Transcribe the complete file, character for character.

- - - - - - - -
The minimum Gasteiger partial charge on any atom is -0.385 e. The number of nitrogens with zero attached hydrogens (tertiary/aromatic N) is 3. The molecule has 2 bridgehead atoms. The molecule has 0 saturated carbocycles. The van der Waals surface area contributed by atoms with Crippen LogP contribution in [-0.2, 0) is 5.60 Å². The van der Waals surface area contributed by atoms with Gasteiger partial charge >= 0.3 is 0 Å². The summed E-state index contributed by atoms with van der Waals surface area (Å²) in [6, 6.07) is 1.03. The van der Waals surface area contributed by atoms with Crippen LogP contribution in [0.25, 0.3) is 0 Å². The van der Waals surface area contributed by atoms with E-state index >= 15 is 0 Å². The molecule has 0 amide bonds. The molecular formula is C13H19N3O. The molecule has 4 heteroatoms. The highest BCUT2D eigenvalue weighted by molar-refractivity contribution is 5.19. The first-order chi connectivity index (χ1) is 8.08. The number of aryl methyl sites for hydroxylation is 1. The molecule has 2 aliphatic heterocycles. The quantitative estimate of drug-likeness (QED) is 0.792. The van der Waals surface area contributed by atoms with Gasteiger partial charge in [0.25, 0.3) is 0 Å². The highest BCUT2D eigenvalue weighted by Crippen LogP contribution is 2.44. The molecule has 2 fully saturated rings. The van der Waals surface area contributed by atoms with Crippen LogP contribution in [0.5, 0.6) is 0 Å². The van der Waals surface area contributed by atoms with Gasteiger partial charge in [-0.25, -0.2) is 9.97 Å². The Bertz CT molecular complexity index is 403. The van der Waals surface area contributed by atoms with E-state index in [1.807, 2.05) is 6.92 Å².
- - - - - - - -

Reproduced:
The minimum Gasteiger partial charge on any atom is -0.385 e. The number of nitrogens with zero attached hydrogens (tertiary/aromatic N) is 3. The molecule has 2 bridgehead atoms. The molecule has 0 saturated carbocycles. The van der Waals surface area contributed by atoms with Crippen LogP contribution in [-0.2, 0) is 5.60 Å². The van der Waals surface area contributed by atoms with Gasteiger partial charge >= 0.3 is 0 Å². The summed E-state index contributed by atoms with van der Waals surface area (Å²) in [6, 6.07) is 1.03. The van der Waals surface area contributed by atoms with Crippen LogP contribution in [0.25, 0.3) is 0 Å². The van der Waals surface area contributed by atoms with E-state index >= 15 is 0 Å². The molecule has 0 amide bonds. The molecular formula is C13H19N3O. The molecule has 4 heteroatoms. The highest BCUT2D eigenvalue weighted by molar-refractivity contribution is 5.19. The first-order chi connectivity index (χ1) is 8.08. The number of aryl methyl sites for hydroxylation is 1. The molecule has 2 aliphatic heterocycles. The quantitative estimate of drug-likeness (QED) is 0.792. The van der Waals surface area contributed by atoms with Gasteiger partial charge in [0.25, 0.3) is 0 Å². The highest BCUT2D eigenvalue weighted by Crippen LogP contribution is 2.44. The molecule has 2 fully saturated rings. The van der Waals surface area contributed by atoms with Crippen LogP contribution in [0.5, 0.6) is 0 Å². The van der Waals surface area contributed by atoms with Gasteiger partial charge in [-0.25, -0.2) is 9.97 Å². The Bertz CT molecular complexity index is 403. The van der Waals surface area contributed by atoms with E-state index in [1.807, 2.05) is 6.92 Å².